24 Sep 2016 15:20pm
WINDHOEK, 24 SEP (NAMPA) The indefinite closure of the Okapuka feedlot is in the interest of public health and to protect the meat industry, Chief Veterinary Officer Milton Maseke said on Friday.
He said this during a media briefing in reference to the Directorate of Veterinary Services (DVS)s closure of the feedlot after some cattle there tested positive twice for Zeranol in a period of one year.
In international markets such as the European Union (EU) the administration of Zeranol is completely banned both for growth promotional and therapeutic use.
This means, any concentration, even very small amounts are not safe for human consumption. As such, any level detected is significant and must be dealt with, said Maseke on behalf of the DVS in the Ministry of Agriculture, Water and Forestry.
Despite its positive effect on the growth of animals, Zeranol has negative effects on the health of humans such as the development of breast cancer, infertility, prostate cancer and hormonal imbalances when the meat is consumed. It is also banned in the EU, one of Meatcos biggest meat importers.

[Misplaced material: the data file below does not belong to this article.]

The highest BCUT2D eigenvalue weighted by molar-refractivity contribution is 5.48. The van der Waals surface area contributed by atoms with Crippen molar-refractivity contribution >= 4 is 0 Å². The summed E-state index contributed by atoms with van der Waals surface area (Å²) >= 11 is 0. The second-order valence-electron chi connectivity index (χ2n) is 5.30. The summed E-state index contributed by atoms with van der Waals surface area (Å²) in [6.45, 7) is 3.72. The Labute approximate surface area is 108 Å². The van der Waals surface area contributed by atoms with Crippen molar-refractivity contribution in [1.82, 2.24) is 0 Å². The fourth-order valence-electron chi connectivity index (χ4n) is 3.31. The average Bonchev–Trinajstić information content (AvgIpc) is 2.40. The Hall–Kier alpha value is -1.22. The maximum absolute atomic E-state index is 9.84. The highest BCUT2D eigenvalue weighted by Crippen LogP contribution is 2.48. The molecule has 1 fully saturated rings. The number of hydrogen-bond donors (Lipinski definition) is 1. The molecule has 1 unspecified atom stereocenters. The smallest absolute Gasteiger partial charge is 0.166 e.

This is not the first time the feedlot was put under quarantine, making the company 'repeat violators', said Maseke.
The feedlot belongs to the Meat Corporation of Namibia (Meatco).
Four meetings were held with both Meatco management and board members where all the issues were raised and a way forward to ensure the company address the problem.
He said an action plan was agreed upon to ensure the Zeranol problem is addressed in the shortest possible time to limit the unwanted financial implications whilst marinating the credibility and repute of the livestock sector of Namibia and most importantly not put the consumers lives in danger.
Meanwhile, at a media conference on Thursday, Meatco Chief Executive Officer Vekuii Rukoro said the decision taken by the DVS is harsh and excessive, adding it will have dire consequences for producers as well.
Farmers are no longer bringing cattle to the feedlot. This has serious implications not only for our farmers but also for the whole country. This feedlot is a lifeline for farmers and if the issue is not addressed as soon as possible, some farmers will go bankrupt, he noted.
Rukoro warned that if the situation at the feedlot continues over the next eight months, some 500 workers could lose their jobs. Losses for the company over the period are estimated at N.dollars 140 million.